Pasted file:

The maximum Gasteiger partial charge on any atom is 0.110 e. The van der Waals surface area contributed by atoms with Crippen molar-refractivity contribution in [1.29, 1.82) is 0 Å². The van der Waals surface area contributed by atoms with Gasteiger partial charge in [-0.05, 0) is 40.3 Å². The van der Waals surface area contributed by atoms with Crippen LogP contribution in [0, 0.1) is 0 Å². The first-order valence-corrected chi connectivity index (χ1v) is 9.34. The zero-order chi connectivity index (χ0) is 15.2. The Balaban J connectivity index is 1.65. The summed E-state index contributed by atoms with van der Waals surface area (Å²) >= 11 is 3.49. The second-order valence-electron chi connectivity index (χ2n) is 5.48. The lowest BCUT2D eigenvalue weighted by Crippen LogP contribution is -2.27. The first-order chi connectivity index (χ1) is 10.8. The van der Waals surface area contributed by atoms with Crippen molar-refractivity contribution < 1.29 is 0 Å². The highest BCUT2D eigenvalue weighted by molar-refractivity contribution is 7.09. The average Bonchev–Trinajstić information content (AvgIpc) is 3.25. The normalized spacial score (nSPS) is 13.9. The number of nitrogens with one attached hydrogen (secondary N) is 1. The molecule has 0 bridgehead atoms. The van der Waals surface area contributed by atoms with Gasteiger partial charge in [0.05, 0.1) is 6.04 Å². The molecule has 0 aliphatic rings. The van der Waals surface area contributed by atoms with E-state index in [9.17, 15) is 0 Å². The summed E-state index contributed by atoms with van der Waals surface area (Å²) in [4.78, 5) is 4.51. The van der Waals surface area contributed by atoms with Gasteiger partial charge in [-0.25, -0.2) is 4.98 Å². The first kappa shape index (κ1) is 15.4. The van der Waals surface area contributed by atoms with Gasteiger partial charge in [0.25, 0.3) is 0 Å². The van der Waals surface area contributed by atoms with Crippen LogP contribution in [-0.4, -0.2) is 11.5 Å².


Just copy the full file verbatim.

The maximum Gasteiger partial charge on any atom is 0.110 e. The van der Waals surface area contributed by atoms with Crippen molar-refractivity contribution in [1.29, 1.82) is 0 Å². The van der Waals surface area contributed by atoms with Gasteiger partial charge in [-0.05, 0) is 40.3 Å². The van der Waals surface area contributed by atoms with Crippen LogP contribution in [0, 0.1) is 0 Å². The first-order valence-corrected chi connectivity index (χ1v) is 9.34. The zero-order chi connectivity index (χ0) is 15.2. The Balaban J connectivity index is 1.65. The summed E-state index contributed by atoms with van der Waals surface area (Å²) >= 11 is 3.49. The second-order valence-electron chi connectivity index (χ2n) is 5.48. The lowest BCUT2D eigenvalue weighted by Crippen LogP contribution is -2.27. The first-order chi connectivity index (χ1) is 10.8. The van der Waals surface area contributed by atoms with Crippen molar-refractivity contribution < 1.29 is 0 Å². The highest BCUT2D eigenvalue weighted by molar-refractivity contribution is 7.09. The average Bonchev–Trinajstić information content (AvgIpc) is 3.25. The normalized spacial score (nSPS) is 13.9. The number of nitrogens with one attached hydrogen (secondary N) is 1. The molecule has 0 bridgehead atoms. The van der Waals surface area contributed by atoms with Gasteiger partial charge in [0.05, 0.1) is 6.04 Å². The molecule has 0 aliphatic rings. The van der Waals surface area contributed by atoms with E-state index in [9.17, 15) is 0 Å². The summed E-state index contributed by atoms with van der Waals surface area (Å²) in [4.78, 5) is 4.51. The van der Waals surface area contributed by atoms with Gasteiger partial charge in [-0.25, -0.2) is 4.98 Å². The first kappa shape index (κ1) is 15.4. The van der Waals surface area contributed by atoms with Gasteiger partial charge in [0.25, 0.3) is 0 Å². The van der Waals surface area contributed by atoms with Crippen LogP contribution in [-0.4, -0.2) is 11.5 Å².